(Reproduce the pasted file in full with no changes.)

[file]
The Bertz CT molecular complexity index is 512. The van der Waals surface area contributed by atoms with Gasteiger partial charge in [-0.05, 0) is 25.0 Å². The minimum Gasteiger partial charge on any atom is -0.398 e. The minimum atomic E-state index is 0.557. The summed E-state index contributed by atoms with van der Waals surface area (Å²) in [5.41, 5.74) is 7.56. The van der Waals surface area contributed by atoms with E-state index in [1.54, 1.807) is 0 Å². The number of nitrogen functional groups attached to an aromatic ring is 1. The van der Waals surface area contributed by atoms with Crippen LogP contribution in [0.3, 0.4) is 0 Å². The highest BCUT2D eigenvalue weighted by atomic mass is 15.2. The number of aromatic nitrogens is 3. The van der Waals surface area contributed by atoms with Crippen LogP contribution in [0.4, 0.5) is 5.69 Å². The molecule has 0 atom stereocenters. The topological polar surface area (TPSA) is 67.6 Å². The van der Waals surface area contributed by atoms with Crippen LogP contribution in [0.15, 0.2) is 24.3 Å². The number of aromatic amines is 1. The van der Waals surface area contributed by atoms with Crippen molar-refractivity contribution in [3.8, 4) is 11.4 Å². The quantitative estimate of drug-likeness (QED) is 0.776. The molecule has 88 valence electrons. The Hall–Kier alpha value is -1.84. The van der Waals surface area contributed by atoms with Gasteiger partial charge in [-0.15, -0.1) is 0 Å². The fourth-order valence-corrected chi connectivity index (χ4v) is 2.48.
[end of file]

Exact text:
The Bertz CT molecular complexity index is 512. The van der Waals surface area contributed by atoms with Gasteiger partial charge in [-0.05, 0) is 25.0 Å². The minimum Gasteiger partial charge on any atom is -0.398 e. The minimum atomic E-state index is 0.557. The summed E-state index contributed by atoms with van der Waals surface area (Å²) in [5.41, 5.74) is 7.56. The van der Waals surface area contributed by atoms with E-state index in [1.54, 1.807) is 0 Å². The number of nitrogen functional groups attached to an aromatic ring is 1. The van der Waals surface area contributed by atoms with Crippen LogP contribution in [0.3, 0.4) is 0 Å². The highest BCUT2D eigenvalue weighted by atomic mass is 15.2. The number of aromatic nitrogens is 3. The van der Waals surface area contributed by atoms with Crippen LogP contribution in [0.4, 0.5) is 5.69 Å². The molecule has 0 atom stereocenters. The topological polar surface area (TPSA) is 67.6 Å². The van der Waals surface area contributed by atoms with Crippen LogP contribution in [0.15, 0.2) is 24.3 Å². The number of aromatic amines is 1. The van der Waals surface area contributed by atoms with Crippen molar-refractivity contribution in [3.8, 4) is 11.4 Å². The quantitative estimate of drug-likeness (QED) is 0.776. The molecule has 88 valence electrons. The Hall–Kier alpha value is -1.84. The van der Waals surface area contributed by atoms with Gasteiger partial charge in [-0.15, -0.1) is 0 Å². The fourth-order valence-corrected chi connectivity index (χ4v) is 2.48.